Also I don’t get what you mean by pins, do you mean basically where the bar would be set on a smith machine? I have lots of different kinds of bench press machines in my gym.

For the points 2-3, I don’t understand where the pin locations should be? Usually I bench press to a bit above my chest, so am I raising the pins as I go or getting lower? I don’t get what it means by above sticking point

Agains thanks, noob when it comes to this terminology haha xD Appreciate the help!

[quote]Wollveren wrote:
Awesome thanks, yeah this stuff is very confusing. I can’t wait for an article to come out

So let me just get this straight, I have to do 8ish sets of different kinds of reps working with heavier weights each time till I reach a load where I can only do it once? So after around 4 sets, I should be at a point where I can only do 1RM? And I do that for the remaining 3ish sets. Ok hope I got this right

Also I don’t get what you mean by pins, do you mean basically where the bar would be set on a smith machine? I have lots of different kinds of bench press machines in my gym.

For the points 2-3, I don’t understand where the pin locations should be? Usually I bench press to a bit above my chest, so am I raising the pins as I go or getting lower? I don’t get what it means by above sticking point

Agains thanks, noob when it comes to this terminology haha xD Appreciate the help![/quote]

Yes the last 3-4 sets should only be for 1 rep. But that doesnt mean it has to be right at the top of what you could manage for 1 rep. Maybe for 1-3 of those sets you could manage an extra rep if you had to. But you should still stick to 1 rep.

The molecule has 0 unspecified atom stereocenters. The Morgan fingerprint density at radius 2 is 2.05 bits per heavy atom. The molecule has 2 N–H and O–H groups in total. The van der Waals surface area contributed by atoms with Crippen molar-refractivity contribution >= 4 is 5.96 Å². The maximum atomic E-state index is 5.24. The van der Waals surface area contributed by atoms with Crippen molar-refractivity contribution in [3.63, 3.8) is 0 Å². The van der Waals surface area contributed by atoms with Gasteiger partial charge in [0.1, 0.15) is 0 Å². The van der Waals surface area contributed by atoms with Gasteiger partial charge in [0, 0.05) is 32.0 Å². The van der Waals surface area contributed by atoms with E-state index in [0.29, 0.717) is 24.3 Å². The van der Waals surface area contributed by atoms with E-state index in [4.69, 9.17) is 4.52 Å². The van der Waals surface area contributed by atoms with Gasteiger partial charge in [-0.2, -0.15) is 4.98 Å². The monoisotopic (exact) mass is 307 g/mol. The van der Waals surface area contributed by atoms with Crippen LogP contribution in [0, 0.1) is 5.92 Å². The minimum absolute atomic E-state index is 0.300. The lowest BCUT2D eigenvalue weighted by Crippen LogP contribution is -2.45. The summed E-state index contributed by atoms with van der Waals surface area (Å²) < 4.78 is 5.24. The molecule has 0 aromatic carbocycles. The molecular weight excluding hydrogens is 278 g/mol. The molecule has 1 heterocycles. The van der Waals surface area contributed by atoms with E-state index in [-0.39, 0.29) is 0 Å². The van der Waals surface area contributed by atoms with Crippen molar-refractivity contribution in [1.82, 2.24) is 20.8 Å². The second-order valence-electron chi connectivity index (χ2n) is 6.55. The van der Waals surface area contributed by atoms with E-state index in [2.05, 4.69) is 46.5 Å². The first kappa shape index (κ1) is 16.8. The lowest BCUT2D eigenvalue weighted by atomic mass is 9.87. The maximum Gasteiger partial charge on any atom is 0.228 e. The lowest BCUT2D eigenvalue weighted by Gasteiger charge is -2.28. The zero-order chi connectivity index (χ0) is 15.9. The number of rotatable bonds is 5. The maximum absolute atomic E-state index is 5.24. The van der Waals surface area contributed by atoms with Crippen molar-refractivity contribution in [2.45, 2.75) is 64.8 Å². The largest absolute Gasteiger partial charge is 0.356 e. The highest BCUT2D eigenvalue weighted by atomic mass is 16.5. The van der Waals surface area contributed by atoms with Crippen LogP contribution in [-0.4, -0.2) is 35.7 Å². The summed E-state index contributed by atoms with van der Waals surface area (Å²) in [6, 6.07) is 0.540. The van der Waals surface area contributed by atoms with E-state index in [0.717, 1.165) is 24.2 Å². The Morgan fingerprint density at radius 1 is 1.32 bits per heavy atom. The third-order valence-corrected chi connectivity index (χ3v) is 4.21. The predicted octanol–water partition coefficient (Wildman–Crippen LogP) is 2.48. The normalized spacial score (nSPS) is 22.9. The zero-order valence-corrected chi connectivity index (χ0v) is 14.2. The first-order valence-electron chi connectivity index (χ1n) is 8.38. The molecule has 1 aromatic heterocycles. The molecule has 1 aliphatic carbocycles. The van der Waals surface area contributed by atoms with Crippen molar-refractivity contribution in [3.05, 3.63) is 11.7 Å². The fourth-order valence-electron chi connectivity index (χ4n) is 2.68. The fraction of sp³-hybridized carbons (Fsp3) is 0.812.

Yes the pins refers to the bars you set the bar on in the smith machine or power rack. In 1. these should be set at your just a tiny bit above chest level (a full range of motion bench press should touch your chest). in 2. then about 2" higher, a lot of people have a sticking point about 2-3" above the chest where they fail the rep. then in 3. the pins should be fairly high so your only pressing for a few inches

In a “ramp”, all the sets that could qualify as work sets due to their level of difficulty should only use the number of reps that is the target for the ramp.

For example if you are ramping to a 1RM it is fine to do sets of 2 or 3 reps in the early stages of the ramp, when the weights are in the 60-80% range. But after the first few sets, switch to only sets of 1, gradually adding weight until you reach the maximum amount of weight you can lift for 1 rep with solid form.

Normally we start the ramp at about 50-60% of your estimated maximum and the jumps can vary from 10 to 30lbs depending on how strong you are on a lift. We want to reach a maximum in about 8 to 12 sets. So the stronger you are, the bigger jumps you’ll make.

For example let’s say that your max is 500lbs… 60% is 300lbs. So you essentially have to “cover” 200lbs in 8-12 sets. In that case, 20lbs jumps are adequate (200lbs / 20lbs = 10 weight increases).

So a ramp would look like:

300lbs x 3